Tropical Storm Chantal, now dissipated, provided the Government of Haiti, IOM and partners the opportunity to test life-saving preparations for the upcoming Caribbean hurricane season.
On Tuesday (9/7), the day before the storm was projected to reach the island of Hispaniola, IOM carried out awareness raising activities on emergency preparedness and procedures in camps for internally displaced persons (IDPs) and other vulnerable areas.
In support of the Government of Haiti, IOM undertook the following measures:
- Remained in close contact with its network of disaster preparedness “vigilance committees” in 22 of the highest-risk camps;
- Contacted by telephone an additional 75 camps through its call center;
- Distributed copies of Chimen Lakay, the IOM-produced comic newspaper that targets low-literacy populations, with messages related to preparation measures, evacuation protocols and potential hazards faced during a hurricane;
- Provided logistical and technical support to Government emergency operations centers;
- Prepared emergency relief supplies for distribution;
- Supported the Government of Haiti in the preparation of emergency evacuation shelters, especially related to crucial water and sanitation support;
- Jointly with the Government, prepared its evacuation plan for 2,000 IDPs living in extremely vulnerable areas.
“This was a good opportunity to test our preparedness measures for the rest of the hurricane season. But regardless of these measures, the country’s environmental vulnerability combined with the 270,000 people remaining in camps as a result of the 2010 earthquake could create serious problems in case of a hurricane or major storm. This experience, as well as Tropical Storm Isaac and Hurricane Sandy in 2012, highlight once again the urgent need to find housing solutions for the displaced population,” says Gregoire Goodstein, IOM Chief of Mission in Haiti.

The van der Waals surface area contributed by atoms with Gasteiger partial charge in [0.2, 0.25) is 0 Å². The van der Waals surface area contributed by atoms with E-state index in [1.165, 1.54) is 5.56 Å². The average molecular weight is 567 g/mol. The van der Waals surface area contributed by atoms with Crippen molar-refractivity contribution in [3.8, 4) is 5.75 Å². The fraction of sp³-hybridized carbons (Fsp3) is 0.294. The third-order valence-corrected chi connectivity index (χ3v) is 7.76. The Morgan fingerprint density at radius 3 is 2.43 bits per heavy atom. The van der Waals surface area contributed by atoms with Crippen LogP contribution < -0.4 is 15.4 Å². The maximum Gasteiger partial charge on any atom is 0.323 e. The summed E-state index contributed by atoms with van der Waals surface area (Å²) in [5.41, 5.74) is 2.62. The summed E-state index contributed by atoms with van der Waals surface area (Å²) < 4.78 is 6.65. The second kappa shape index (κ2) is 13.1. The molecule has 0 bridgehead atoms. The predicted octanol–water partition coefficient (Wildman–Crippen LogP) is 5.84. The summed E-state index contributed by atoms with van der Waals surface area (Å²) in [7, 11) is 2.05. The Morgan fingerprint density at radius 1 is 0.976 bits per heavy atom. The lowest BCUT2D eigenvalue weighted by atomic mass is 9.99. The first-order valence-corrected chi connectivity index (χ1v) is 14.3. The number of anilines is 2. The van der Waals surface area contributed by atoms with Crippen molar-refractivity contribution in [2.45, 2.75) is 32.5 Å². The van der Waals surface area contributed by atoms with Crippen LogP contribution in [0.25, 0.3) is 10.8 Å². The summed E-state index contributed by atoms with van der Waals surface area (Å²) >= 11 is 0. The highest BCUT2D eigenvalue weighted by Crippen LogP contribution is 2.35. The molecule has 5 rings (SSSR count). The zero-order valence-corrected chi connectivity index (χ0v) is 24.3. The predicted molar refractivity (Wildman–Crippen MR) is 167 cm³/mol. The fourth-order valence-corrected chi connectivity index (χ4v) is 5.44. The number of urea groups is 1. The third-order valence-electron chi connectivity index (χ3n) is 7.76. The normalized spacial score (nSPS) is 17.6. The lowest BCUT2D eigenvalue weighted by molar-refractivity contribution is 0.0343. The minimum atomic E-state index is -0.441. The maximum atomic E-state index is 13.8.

Haiti remains one of the Caribbean countries most exposed to damage during each hurricane season. A high level of deforestation over the past three decades has left the country at extreme risk of flooding and landslides.
The effects of last year’s hurricane season are still felt today. Tropical Storm Isaac in August and Hurricane Sandy in October took lives and inflicted extensive damage to homes and crops, which led to food shortages and price increases, as well as to a substantial increase in the number of cholera cases.
The US National Oceanic and Atmospheric Administration (NOAA) predictions for the six-month 2013 Atlantic Hurricane Season forecast a 70 per cent likelihood of 13 to 20 named storms (winds of 39 mph or higher), of which 7 to 11 could become hurricanes (winds of 74 mph or higher), including 3 to 6 major hurricanes (Category 3, 4 or 5; winds of 111 mph or higher).
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